Electric cars to be here faster than we expect

The US has learned once again that when it engages in Vietnam, Iraq and Afghanistan-style wars it loses. But don’t write off the US because we are about to see its strength in action. When the US decides to mobilise its industrial base there are few countries in the world that can match it.

So it’s not surprising that after a slow start the US thrust towards electric vehicles is nothing short of staggering.

The piston engine, along with the old lead acid-style battery which have dominated global transportation since Henry Ford’s “Model T” was launched in 1908, are on the way out. The major motor makers led by Ford, GM and Stellantis (Chrysler, Fiat, Peugeot) plan to achieve half their sales volumes via electric vehicles by 2030. And that’s just the start.

To replace petrol (Americans call it ‘gas’) will require enormous investment in power generation, usually by renewable energy facilities, new power grids and a new distribution system as new battery chargers appear in shopping centres and convenience stores.

Americans will shop or dine while charging. Homes with garages will require charging stations and the second car may be the home battery storage that takes in solar panel power generated during the day. And all those US trends are going to be duplicated in Australia, China, Europe and around the world. We are looking at an industry transformation of huge magnitude.

You will remember that I explained yesterday that in 2019 BHP set up four US / world decarbonising scenarios, with “scenario one” the biggest change, resulting in a substantial rise in demand for steel, copper, nickel and other minerals. BHP’s “scenario one” has been embraced by the US and that contributed to BHP’s decision to shed its oil and gas assets and concentrate on maximising participation in the change.

The US has been slow to start and at the moment China and Europe are way ahead, but that will change.

According to the International Energy Agency the US last year had only about 17 per cent of the world’s total stock of 10.2 million electric vehicles. China has 44 per cent of all the EVs in the world (more than 4.5 million), and Europe at 3.2 million represents about 31 per cent. In Europe, Daimler’s plans that its Mercedes-Benz brand will go all-electric at the end of the decade “where market conditions allow”. Even more importantly, from 2025, all of Mercedes-Benz’s “newly-launched vehicle architectures will be electric-only”. If it is not designing petrol-driven cars it will not be making them.

In the US President Biden’s “Build Back Better Plan” includes purchase incentives, help in develop a comprehensive charging network, investments in research and development, and incentives to expand the electric vehicle manufacturing and supply chains in the United States.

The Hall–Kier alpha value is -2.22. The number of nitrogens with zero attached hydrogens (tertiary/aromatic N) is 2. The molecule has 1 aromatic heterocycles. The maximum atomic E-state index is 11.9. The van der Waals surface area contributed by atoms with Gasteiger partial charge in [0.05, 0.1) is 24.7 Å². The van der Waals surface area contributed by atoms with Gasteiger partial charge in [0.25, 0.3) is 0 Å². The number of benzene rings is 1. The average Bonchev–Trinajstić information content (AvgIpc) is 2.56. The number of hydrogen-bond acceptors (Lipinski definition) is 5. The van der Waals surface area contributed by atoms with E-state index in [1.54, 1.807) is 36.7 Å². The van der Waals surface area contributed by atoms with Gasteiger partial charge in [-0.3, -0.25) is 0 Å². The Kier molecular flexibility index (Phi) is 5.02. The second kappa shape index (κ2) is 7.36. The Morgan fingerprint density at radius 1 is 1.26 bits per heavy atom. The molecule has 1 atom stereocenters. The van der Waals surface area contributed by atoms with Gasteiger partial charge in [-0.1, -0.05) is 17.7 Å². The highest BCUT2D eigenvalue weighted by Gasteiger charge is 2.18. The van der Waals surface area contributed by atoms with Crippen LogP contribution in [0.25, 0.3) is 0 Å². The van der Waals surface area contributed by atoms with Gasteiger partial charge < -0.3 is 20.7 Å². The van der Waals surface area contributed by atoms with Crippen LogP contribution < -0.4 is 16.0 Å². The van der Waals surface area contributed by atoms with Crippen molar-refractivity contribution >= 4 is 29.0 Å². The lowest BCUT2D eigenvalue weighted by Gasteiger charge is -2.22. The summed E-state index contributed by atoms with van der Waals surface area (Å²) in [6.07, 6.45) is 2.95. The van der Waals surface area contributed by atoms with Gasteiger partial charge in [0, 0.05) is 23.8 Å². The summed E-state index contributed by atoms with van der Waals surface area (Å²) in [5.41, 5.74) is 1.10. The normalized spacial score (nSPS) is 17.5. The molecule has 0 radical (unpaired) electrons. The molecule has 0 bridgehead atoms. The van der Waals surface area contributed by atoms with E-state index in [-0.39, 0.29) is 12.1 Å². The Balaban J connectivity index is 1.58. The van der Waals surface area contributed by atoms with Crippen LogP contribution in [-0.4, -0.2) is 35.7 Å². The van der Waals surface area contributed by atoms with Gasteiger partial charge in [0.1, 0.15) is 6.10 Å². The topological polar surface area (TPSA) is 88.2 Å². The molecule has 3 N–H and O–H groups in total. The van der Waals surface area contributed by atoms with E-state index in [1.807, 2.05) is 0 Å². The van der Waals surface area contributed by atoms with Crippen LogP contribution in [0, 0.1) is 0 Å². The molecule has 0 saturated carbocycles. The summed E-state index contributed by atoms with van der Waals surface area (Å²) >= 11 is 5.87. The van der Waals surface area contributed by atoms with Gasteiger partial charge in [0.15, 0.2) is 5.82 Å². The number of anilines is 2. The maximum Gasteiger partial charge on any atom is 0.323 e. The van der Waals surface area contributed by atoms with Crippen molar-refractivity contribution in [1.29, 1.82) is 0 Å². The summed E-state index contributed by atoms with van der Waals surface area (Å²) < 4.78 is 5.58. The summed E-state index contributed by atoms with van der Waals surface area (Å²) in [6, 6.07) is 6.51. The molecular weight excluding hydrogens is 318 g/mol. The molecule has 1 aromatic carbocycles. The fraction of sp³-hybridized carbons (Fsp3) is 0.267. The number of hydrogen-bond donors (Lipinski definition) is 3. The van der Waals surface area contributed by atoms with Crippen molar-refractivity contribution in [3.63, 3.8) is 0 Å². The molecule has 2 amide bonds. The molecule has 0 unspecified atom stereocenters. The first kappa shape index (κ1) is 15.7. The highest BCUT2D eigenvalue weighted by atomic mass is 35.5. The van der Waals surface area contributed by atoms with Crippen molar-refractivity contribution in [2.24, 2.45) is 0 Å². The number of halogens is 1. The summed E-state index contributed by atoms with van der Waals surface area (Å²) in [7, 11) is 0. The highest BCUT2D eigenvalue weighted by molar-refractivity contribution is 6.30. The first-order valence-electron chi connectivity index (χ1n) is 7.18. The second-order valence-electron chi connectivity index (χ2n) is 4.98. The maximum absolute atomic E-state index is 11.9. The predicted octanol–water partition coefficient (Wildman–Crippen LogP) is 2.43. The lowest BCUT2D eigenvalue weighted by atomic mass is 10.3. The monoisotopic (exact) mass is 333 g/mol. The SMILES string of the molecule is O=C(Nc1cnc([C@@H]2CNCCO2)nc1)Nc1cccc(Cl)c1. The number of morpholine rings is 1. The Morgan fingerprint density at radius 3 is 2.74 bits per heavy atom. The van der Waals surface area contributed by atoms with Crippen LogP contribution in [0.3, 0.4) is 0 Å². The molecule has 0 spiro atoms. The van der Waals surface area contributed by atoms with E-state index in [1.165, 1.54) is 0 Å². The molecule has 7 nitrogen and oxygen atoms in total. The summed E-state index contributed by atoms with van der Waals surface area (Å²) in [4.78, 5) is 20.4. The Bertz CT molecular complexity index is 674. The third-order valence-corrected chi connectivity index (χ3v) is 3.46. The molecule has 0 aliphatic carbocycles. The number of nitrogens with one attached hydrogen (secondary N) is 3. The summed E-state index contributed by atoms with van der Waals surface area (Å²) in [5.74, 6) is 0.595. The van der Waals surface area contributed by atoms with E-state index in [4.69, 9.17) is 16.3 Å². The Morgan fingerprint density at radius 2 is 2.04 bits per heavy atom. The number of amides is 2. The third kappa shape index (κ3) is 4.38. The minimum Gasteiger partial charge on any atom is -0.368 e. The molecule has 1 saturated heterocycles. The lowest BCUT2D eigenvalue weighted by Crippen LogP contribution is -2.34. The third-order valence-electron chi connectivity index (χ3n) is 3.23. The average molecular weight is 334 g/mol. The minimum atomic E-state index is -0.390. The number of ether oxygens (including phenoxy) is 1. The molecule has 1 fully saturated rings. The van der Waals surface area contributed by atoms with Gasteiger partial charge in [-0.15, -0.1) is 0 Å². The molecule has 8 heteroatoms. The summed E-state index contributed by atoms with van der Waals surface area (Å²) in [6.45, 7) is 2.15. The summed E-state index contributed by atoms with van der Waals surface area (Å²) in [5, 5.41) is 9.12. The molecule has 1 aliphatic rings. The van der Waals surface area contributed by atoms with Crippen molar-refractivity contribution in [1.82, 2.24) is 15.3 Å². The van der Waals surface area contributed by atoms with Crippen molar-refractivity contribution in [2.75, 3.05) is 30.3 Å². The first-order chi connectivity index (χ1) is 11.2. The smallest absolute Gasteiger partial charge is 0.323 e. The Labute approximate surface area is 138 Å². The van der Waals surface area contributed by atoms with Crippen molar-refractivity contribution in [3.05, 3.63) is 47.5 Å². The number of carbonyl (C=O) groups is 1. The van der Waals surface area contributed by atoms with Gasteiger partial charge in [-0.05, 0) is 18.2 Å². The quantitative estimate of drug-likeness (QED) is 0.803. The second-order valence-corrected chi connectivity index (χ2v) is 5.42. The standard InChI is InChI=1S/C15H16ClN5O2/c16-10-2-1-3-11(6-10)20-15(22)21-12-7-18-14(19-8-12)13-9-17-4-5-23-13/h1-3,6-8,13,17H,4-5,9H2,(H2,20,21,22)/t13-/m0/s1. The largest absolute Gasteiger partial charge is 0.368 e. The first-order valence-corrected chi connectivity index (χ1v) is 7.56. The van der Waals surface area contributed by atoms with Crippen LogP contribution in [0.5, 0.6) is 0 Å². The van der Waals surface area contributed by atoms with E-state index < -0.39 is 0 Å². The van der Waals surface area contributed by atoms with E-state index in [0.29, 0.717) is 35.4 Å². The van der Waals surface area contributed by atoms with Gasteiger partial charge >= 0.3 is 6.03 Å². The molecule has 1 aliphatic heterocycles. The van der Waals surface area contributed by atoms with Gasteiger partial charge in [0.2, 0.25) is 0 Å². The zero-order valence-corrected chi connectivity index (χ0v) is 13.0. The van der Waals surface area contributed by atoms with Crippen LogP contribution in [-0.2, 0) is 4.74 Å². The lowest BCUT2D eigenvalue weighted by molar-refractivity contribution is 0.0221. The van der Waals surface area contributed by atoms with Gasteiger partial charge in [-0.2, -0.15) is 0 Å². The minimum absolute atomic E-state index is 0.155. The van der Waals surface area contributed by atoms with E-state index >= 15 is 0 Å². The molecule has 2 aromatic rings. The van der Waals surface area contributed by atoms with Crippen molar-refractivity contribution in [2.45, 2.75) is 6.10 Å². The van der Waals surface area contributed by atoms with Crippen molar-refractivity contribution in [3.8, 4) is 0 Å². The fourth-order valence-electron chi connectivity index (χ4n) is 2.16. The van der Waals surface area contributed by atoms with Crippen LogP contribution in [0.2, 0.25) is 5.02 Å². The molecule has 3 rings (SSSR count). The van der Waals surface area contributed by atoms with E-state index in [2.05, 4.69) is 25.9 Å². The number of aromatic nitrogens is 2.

Had electrification been delayed there may have been an opportunity for other technologies like hydrogen cars to drive decarbonisation. But the motor companies have made the decision and there will be no going back. Roads are set to be a lot less noisy because once cars go electric trucks will not be allowed to have their current exhaust and noise levels.

But there is a separate and even more revolutionary development in the US and elsewhere —the self-driving car. Uber in its investor briefings makes no secret of the fact that its long-term objective is to use its brand and market share to embrace driverless vehicles. They will reduce the taxis’ market share and make an impact on public transport.

If low-cost driverless Ubers become prevalent it will also reduce car ownership for those unable to charge vehicles at their residence. They will simply order a driverless Uber from their home. At this stage there are a lot of obstacles but the driverless car research is gathering intensity.

Here in Australia we no longer make cars so as world motor makers switch to electric vehicles that require charging, so exactly the same sort of revolution will take place Down Under.

Accordingly we will require a big increase in power generation. Just how this increase should be achieved and the backup required for renewable generation is a huge debate in Australia, with the states tending to have a different view to the Commonwealth.

We will need to sort it out because whether we like it or not the transportation revolution around the world will have Australians driving electric cars much faster than they currently anticipate.

Advocates of wind turbines say that the way turbines are now spread around different Australian regions is substantially reducing the need for an enormous back-up when the wind does not blow. It’s highly unlikely all wind generators will cease generating at the same time. There is also work taking place to increase the productivity of solar generation.

Many Australian families will link the battery storage in their cars to their solar panels. But power networks will offer those with electric car battery storage cut price deals to be able to use those batteries for network storage.

Like so many other areas power generation is going to be about data bases and networks. That’s why Telstra is looking to enter the arena and the Commonwealth Bank names it as a possible extension if its services.

But in any revolution like this one there will be endless surprises.

Extracted from The Australian